Another camera from the long series of Brownies. The first appeared in 1900, but this is the Beau Brownie model and was launched in October 1930 and was in production for 3 years. Its hallmark is the art-deco design by Walter Dorwin Teague. It was manufactured in shades of black, blue, pink, green and brown. Teague was one of the first designers in the United States to assume that in addition to functionality, the aesthetics of a consumer product were something that people would value. It is interesting that before the Industrial Revolution, when furniture, clothing and household utensils were in the hands of artisans in laborious and expensive processes, production intended for aristocrats and wealthy bourgeoisie easily sacrificed functionality or ergonomics in favor of presenting an imposing aesthetic result.
On this page of Diderot and D’Alambert’s Encyclopedia, from 1765, which illustrates faience pieces, we have examples that need no further explanation. But mainly from the beginning of the 20th century, the industry leaned towards an attractive design, according to the aesthetics of the moment, considering also production costs and usability. We can say that the first Kodak Brownie were more focused on the issue of cost and functionality. They were simple and very reliable cameras, but they were just boxes that at best offered a few color alternatives for the buyer to choose from. But in the 1930s, perhaps even as a result of the financial crisis that was shrinking the markets, Kodak decided to give its box cameras an extra appeal and thus, among others, nº2 Beau Brownie was born.
Walter Dorwin Teague was introduced to the Eastman Kodak Company by the then curator of The Metropolitan Museum of Art in New York and developed many designs for the company within an Art Deco style that is now highly prized by collectors. But the idea of producing cameras with an special aesthetic appeal would not have the success it had if Teague did not also know how to dialogue with engineers, analyze costs and reconcile his creative ideas with technical and market needs in the design of each camera. .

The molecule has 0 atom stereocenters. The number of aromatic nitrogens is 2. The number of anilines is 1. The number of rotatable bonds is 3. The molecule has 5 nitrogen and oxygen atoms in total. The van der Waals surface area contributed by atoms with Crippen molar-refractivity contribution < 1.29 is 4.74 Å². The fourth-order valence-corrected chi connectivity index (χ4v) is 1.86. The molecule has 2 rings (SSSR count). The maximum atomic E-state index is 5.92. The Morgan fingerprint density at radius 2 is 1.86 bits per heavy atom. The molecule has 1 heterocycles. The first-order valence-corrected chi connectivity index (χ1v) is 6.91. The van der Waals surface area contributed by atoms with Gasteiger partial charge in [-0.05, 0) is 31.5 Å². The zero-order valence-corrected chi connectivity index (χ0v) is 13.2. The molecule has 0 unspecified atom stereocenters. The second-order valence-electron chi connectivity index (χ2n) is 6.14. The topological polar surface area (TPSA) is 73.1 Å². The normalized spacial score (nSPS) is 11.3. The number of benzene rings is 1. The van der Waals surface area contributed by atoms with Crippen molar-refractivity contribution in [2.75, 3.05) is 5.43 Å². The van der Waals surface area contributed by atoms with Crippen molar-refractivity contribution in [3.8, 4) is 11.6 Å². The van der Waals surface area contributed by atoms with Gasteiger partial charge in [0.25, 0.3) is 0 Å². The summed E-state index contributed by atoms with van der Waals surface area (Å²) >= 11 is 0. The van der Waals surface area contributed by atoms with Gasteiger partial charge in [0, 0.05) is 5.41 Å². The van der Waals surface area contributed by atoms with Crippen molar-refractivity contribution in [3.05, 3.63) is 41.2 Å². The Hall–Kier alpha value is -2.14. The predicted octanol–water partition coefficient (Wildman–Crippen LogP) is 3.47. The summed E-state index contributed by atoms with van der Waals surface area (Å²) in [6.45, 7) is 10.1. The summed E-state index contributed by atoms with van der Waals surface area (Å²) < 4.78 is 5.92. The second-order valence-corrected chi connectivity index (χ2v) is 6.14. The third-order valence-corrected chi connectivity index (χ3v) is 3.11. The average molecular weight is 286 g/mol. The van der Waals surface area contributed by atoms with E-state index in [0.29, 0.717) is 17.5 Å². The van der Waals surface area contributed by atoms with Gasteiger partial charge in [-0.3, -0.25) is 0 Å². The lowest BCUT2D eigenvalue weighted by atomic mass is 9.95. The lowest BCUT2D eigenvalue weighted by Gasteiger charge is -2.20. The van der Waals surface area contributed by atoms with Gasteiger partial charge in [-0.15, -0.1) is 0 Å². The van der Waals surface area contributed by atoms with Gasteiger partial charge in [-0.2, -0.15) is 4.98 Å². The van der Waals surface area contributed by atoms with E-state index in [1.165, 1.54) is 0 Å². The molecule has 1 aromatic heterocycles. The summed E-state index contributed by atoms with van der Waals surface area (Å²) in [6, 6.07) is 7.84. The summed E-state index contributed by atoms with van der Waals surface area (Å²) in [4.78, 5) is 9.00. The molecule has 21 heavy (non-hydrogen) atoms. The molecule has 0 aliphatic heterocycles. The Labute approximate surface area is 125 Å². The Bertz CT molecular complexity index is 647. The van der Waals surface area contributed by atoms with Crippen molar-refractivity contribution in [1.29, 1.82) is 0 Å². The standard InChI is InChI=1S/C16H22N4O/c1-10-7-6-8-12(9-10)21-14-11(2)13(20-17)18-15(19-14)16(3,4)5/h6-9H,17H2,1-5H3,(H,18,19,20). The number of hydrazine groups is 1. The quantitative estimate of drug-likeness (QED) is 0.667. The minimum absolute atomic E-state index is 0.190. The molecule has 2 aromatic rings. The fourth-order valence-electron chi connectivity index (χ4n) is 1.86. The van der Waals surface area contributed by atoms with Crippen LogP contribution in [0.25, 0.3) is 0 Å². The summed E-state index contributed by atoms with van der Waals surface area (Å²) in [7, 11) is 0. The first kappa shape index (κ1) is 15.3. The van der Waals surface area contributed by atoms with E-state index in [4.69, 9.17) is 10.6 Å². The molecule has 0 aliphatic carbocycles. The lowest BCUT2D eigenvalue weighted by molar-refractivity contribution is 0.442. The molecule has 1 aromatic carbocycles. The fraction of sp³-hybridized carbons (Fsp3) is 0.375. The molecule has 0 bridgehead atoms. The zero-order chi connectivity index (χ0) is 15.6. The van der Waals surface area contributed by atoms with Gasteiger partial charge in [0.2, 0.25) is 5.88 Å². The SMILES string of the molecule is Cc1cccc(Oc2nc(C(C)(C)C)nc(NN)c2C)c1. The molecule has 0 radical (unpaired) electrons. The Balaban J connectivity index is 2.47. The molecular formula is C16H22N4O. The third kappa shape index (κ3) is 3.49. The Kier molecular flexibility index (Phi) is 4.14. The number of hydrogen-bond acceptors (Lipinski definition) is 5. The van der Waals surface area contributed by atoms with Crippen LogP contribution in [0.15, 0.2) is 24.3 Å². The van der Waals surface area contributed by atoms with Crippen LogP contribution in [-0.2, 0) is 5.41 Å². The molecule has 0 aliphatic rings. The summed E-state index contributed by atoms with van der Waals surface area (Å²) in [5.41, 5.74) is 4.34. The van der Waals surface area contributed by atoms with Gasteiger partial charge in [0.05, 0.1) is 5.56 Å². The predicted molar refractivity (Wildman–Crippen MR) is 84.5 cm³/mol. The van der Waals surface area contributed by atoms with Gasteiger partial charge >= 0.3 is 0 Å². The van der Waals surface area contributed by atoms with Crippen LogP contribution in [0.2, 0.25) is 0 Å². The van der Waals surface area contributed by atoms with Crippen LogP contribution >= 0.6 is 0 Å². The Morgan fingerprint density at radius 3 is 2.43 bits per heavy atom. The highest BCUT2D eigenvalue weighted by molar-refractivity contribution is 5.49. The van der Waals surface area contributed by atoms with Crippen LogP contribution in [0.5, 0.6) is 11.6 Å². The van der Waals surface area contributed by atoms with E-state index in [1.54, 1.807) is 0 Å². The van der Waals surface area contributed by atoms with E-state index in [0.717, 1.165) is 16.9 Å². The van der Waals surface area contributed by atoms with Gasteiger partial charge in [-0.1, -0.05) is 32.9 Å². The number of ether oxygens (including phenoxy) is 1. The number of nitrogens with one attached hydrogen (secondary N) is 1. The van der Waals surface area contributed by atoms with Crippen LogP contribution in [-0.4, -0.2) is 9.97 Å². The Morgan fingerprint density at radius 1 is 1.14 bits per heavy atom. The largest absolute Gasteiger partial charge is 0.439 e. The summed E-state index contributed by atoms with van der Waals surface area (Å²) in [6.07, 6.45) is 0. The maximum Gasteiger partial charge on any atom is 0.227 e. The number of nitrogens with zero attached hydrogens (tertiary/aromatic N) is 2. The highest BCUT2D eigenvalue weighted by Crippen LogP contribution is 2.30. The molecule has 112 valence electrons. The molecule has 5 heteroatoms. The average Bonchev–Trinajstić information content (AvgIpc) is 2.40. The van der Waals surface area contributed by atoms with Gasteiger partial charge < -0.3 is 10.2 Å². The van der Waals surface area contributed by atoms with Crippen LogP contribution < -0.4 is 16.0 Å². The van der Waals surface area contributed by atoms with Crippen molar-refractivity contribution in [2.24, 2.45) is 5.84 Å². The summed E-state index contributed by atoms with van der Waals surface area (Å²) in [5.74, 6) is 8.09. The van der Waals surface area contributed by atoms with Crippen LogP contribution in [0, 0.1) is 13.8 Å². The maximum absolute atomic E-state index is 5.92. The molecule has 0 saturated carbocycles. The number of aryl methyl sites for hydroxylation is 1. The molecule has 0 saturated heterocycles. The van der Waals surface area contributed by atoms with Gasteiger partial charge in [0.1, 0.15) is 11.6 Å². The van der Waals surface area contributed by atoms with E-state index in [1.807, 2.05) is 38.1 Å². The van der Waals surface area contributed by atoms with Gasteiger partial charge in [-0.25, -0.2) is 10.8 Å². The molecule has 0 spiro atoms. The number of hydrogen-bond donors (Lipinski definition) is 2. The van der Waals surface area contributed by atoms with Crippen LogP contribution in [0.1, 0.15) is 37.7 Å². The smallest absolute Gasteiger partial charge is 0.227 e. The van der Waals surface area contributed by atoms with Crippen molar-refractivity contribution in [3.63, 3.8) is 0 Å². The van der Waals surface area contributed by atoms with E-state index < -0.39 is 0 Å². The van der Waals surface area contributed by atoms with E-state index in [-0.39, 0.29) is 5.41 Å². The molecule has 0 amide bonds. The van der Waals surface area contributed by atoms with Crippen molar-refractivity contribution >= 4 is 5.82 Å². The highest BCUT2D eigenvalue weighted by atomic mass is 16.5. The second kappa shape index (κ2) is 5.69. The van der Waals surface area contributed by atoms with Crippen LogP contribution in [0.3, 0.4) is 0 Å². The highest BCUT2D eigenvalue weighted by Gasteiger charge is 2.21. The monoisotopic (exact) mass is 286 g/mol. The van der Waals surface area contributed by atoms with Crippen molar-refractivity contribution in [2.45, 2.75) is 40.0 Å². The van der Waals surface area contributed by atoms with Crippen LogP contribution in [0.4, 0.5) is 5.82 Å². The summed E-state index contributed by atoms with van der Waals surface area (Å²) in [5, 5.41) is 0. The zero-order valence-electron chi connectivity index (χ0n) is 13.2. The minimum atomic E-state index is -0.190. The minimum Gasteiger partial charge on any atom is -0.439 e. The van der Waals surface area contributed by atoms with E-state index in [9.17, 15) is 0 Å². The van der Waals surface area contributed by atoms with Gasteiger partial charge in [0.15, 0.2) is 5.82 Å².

Above are designs he developed over the years of this collaboration. The Beau Brownie, which means Beautiful Brownie, as beau is beautiful in French, appear, in their available colors, in the center and bottom of the photo.
About the nº 2 Beau Brownie
The camera uses roll film in a format coded as 120. I emphasize that this is just a code as I have seen many newcomers to analogue photography say “120 millimeters”, but this is not the case. The width of the film strip is 2¼” or 57mm, not 120 mm. Very convenient film type as it is still manufactured. Its longevity is impressive as it was released in 1901, along with the first Brownies, and is still produced today as it was adopted as standard film in medium format and equipped cameras such as Hasselblad, Pentax, Bronica, Ikonta, Bessa, Rolleiflex, Bronica and Mamiya, among others. The Beau Brownie negative measures 2¼ x 3¼”, or 57 x 82 mm, rounded. It is a size that allows prints by contact, that is, prints without the use of an enlarger, as they already allow a good visualization in something like the palm of the hand. Many old family albums are filled with photographs in this size or similar, such as the even more popular square format, 2¼ x 2¼”. Often these photos have a white margin and optionally the border is “pecked”.
Because it has a rectangular frame and uses viewfinders for framing, two viewfinders are present to allow portrait and landscape orientations. They are very small viewers made up of two lenses and a 45º mirror. It is not very easy to see what you are photographing depending on ambient light conditions. In general, we choose what will be in the center and we have an idea but not very precise control of what is framed in the corners. Another characteristic that is not very easy to deal with is that the image appears inverted right x left.